Puerto Rico Still Waits for $4.9 Billion From U.S. Treasury

Updated on
  • Promised loans haven’t arrived as island’s cash dwindles
  • Rossello administration in talks with Washington over funds

Who Pays The Bill When Mother Nature Strikes?

Over two months after Hurricane Maria devastated Puerto Rico, the island’s government still hasn’t received any of the $4.9 billion of short-term loans promised in the storm aid package Congress passed at the end of October.

Christian Sobrino, the governor’s representative on the island’s federal oversight board, confirmed Friday that no Puerto Rican entity has received any portion of the funds, which were requested for basic functions like making payroll. This week, the Puerto Rican government told the fiscal control board that the electric company, Prepa, and water utility, Prasa, would run out of money in December.

Sobrino said Friday that the island’s fiscal agency was in talks with the U.S. Treasury and Department of Homeland Security about the money and how it would be disbursed.

A spokesperson for the Treasury Department wasn’t immediately available to comment.

Puerto Rico’s government has requested $94 billion in federal aid, only a portion of which has been granted. Members of Congress have raised concerns over how the island’s government will steward billions in federal money. In what appeared to be an attempt to reassure Washington, Governor Ricardo Rossello said last month that he was giving Federal Emergency Management Agency unprecedented power to pre-approve relief spending.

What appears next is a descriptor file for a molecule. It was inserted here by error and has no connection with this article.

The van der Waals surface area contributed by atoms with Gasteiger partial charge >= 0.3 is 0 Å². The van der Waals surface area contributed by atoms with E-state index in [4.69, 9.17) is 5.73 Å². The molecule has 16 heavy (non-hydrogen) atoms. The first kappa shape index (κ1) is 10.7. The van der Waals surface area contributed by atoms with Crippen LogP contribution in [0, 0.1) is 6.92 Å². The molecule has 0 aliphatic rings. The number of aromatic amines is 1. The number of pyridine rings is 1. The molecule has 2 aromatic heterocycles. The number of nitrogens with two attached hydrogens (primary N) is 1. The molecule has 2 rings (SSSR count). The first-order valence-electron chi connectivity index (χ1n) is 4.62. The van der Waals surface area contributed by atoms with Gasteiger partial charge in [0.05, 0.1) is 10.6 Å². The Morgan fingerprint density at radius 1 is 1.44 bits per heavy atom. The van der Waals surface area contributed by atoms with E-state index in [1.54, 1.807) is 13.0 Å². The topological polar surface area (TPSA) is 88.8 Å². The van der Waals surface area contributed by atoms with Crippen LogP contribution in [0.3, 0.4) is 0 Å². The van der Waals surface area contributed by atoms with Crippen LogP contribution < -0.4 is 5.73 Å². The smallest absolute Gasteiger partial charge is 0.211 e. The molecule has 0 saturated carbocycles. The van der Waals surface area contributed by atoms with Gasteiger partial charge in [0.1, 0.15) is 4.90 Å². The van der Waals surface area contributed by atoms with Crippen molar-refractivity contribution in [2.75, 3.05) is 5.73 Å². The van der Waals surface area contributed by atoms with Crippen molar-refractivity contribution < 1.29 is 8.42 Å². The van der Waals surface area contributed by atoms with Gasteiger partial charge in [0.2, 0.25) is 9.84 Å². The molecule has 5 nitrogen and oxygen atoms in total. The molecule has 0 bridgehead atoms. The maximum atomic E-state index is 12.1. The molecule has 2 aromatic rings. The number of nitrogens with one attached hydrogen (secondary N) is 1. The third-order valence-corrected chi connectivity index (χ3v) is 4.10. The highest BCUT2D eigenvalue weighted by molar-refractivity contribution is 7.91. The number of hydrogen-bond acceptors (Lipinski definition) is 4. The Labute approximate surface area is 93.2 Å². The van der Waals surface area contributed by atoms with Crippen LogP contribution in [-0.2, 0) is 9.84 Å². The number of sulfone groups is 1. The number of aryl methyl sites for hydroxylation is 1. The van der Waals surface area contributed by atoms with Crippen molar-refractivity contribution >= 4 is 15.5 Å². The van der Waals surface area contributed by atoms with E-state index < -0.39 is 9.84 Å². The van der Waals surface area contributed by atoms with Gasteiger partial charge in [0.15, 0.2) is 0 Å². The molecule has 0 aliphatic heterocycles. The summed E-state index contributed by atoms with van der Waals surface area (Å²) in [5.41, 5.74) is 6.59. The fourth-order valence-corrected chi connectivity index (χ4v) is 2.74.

Rafael “Tatito” Hernandez, a member of the island’s House of Representatives, asked U.S. Treasury Secretary Steven Mnuchin about the status of the loan package in a Wednesday letter. He said in a telephone interview Friday that he has received no response.

Members of Congress still need reassurance that the funds will be well spent, Hernandez said. "A lot of them have some issues,” he said.

"We’re committed to the recovery in Puerto Rico, and the administration is doing all that it can," said White House spokesman Raj Shah, who declined to say why the funds haven’t been disbursed.

Hurricane Maria caused as much as $100 billion of damage to the island, which was already embroiled in the largest municipal bankruptcy in U.S. history. The commonwealth’s government and the federal board overseeing its finances said it would have to redraw plans for economic reforms on the island, where years of borrowing to meet expenses left it with $74 billion of debt.

The administration and the panel have clashed over how to impose cuts. The board even sued the governor this year to force its recommendation to furlough public employees, though they abandoned the challenge in the wake of Maria.

“There is a risk that Puerto Rico will use the operating loans and rebuilding dollars as short-term financing to avoid making hard choices in terms of making economic reforms,” said Matt Fabian, a partner with Municipal Market Analytics, a Concord, Massachusetts-based firm. "The federal government has to be aware that is a risk."

The price of Puerto Rico’s benchmark general-obligation bonds due in 2035 has declined about 60 percent since Hurricane Maria struck, changing hands at a record low average price of 21.8 cents on the dollar Tuesday.

The bond’s value recovered slightly Friday, trading at an average price of 22.3 cents. On Friday, the island was generating only 68 percent of the power needed and 7 percent of customers still lacked access to clean water.

— With assistance by Saleha Mohsin

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